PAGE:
A common notion widespread in reports and reporting is the “culture of shame” argument that has female and male versions. For young women, there are by cultural pressures from their families and society that prevent them from accepting certain types of jobs, and may in fact keep them out of the labor market all together. The male version defines certain jobs as unworthy of young men who want to marry because a low-skilled job hurts their opportunities to find that special someone…

The reality is a bit less harsh. I have spoken with labor experts who have conducted studies that show that salary, security, safety, and satisfaction overcome whatever qualms one might have pursuing certain job categories. One only needs to look at Jordanians in the Gulf to see that they are willing to work at a variety of vocational and technical jobs, if they are paid sufficiently.

Rolling phyllo dough at Marka Hospitality Training Center

Rolling phyllo dough at Marka Hospitality Training Center

The same is true for women. Satellite textile factories that employ only Jordanian women are becoming the hot option for girls that want to work and need their families’ support. Through awareness campaigns that introduce the families to the facilities, training by Jordanian instructors, and transportation that solves getting to work issues where there is little reliable public transport, women are eager recruits.

Along with transportation issues for both young men and women, you can add health, safety, incentives such as health insurance and social security to factors that make employment more attractive to young people.

So why is matching available jobs and job seekers continuing to be a challenge? Part of it is that there is great diversity among Jordan’s governates ranging from those with well-established industries and private sectors to those that depend on agriculture and commerce for generating most jobs. For those who seek employment, salaries must cover travel costs and still provide a decent wage. Lack of awareness of job benefits such as social security, health insurance, career counseling, and similar incentives that prepare youth for a career rather than a simple job can help young people take a longer view of employment.

Oftentimes, the employer needs to face the reality that times have changed and upgrades to the working environment are both necessary and mandatory. Clean, healthy facilities, access for the handicapped, policies against discrimination and harassment, gender issues, and investing in the local workforce are also critical items.

The labor situation in Jordan has been studied for years and there are many international donors supporting Jordan’s economic growth. With so much support available and the government set to raise the minimum wage, it’s vital that youth take a fresh look at employment opportunities. What’s needed is to continue to showcase success stories of peers who have made the transition to vocational/technical careers that are paying dividends.

In Jordan, as in the US, air-conditioning technicians, plumbers, electricians, programmers, and similar positions have higher levels of compensation than low-paying white collar jobs. When families see that using one’s skills acquired through training programs may provide even a more stable and enriching future, they may have more respect for their children who chose that road to success.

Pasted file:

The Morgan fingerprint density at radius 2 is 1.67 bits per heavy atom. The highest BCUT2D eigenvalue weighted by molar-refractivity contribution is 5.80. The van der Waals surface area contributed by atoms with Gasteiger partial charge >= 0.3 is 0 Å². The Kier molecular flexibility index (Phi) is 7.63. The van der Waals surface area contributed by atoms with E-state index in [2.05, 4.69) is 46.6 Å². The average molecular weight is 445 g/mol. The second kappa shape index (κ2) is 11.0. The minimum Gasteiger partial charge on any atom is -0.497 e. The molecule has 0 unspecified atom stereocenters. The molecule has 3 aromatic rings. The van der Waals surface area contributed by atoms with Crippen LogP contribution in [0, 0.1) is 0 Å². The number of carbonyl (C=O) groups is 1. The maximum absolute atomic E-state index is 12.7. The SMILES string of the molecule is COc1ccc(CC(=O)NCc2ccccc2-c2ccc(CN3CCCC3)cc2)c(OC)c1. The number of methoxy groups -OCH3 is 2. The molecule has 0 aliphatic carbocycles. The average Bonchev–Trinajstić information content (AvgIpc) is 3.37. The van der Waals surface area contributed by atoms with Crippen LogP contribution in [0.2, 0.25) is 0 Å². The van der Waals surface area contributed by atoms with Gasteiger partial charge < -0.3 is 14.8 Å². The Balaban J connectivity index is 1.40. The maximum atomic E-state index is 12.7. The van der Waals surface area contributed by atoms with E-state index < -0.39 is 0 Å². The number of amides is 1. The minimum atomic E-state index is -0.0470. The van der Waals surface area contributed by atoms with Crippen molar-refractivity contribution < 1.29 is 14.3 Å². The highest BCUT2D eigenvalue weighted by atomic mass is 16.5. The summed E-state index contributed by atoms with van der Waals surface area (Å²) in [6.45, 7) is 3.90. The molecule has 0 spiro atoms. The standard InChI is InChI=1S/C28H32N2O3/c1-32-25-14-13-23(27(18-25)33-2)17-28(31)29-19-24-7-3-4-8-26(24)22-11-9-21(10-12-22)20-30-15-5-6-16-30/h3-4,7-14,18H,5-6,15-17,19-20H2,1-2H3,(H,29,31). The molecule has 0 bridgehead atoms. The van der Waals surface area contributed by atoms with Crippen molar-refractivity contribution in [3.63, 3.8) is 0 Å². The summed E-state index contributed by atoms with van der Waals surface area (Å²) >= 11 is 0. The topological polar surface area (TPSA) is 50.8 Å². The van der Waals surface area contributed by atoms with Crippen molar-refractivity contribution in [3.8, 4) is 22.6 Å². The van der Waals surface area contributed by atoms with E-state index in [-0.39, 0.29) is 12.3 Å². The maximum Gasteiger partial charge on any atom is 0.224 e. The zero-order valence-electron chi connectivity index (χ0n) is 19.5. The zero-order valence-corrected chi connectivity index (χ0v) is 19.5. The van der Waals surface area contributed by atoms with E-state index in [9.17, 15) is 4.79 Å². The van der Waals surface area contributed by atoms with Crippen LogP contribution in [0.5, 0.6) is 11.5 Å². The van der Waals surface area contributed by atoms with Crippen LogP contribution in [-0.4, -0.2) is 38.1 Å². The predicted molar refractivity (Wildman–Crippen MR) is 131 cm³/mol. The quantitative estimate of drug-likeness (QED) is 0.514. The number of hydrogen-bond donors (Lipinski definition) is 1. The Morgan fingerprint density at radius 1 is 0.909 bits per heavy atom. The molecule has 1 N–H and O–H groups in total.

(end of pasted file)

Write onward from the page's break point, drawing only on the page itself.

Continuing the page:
Giant Mind, Heart, Legacy – Clovis Maksoud

I am one of the fortunate of the four generations who benefited from knowing, learning from, and caring about Ambassador/Dr. Clovis Maksoud. When I arrived in Washington, DC in the summer of 1978 to head the National Association of Arab Americans (NAAA), the first lobby for our community, I was quite new to the political wars that would become the main feature of my work. It was not long before the two best mentors possible came into my life. A year later, Dr. Hisham Sharabi became NAAA’s board chair, and Clovis came to Washington as the Arab League Special Representative to the United States and the United Nations.

Dr. James Zogby, then head of the Palestine Human Rights Campaign and an intellectual and activist in his own right, knew Clovis from his previous work as Chief Editor of An-Nahar Weekly in Lebanon, and quickly arranged an introduction. To say that it was a life enriching experience cannot express how much we came to see Clovis as the premier spokesperson for the MENA region. His intelligence and philosophical sweep were encapsulated in rich words, phrases, and concepts that made opponents’ arguments seem dull by comparison. He was never at a loss for words, even if we didn’t understand them!

We would sit with him in his office and he would tell us stories about the time he was Ambassador to India, his relations with Nehru and the Non-Aligned Movement, his impatience with the inability of Arab leaders to think beyond their hold on power, and our responsibility as Arab Americans to honor our heritage and our citizenship by truth-telling to both sides. His wife, Dr. Hala Maksoud, who died in 2002, was herself a force to be reckoned with. Smart, poised, unfazed by critics, and devoted to Clovis. They were a power couple for their intellects and their straightforward speaking…rare commodities in Washington, DC.

At the American University where Clovis headed the Center for the Global South, he pulled together the best and brightest from the Arab world and elsewhere to provide perspectives and insights that challenged the conventional thinking both of Arab and American leaders. He continued to write and speak all around the US and overseas despite advancing age and poor health.

I remember quite fondly how, when he suffered a heart attack and was recovering slowly, Jim Zogby and I would visit him at his home and walk with him around his neighborhood. While his body was frail, his mind continued its rapid discourse on politics, culture, history, and the woes and tribulations of our countries—the US and the Arab world. He would light up whenever friends, students, luminaries, and anyone who called his name would come up to him and engage in conversation. Clovis was never shy about responding with opinions and insights honed by his decades of international experience and friendships.

I last saw Clovis at the AAI Kahlil Gibran Spirit of Humanity Awards event in Washington this past April, less than a week before I left for an assignment in Jordan. He was in a wheelchair, but that didn’t stop him from greeting the many people who gathered around to extend their wishes and show again their appreciation for his iconic status.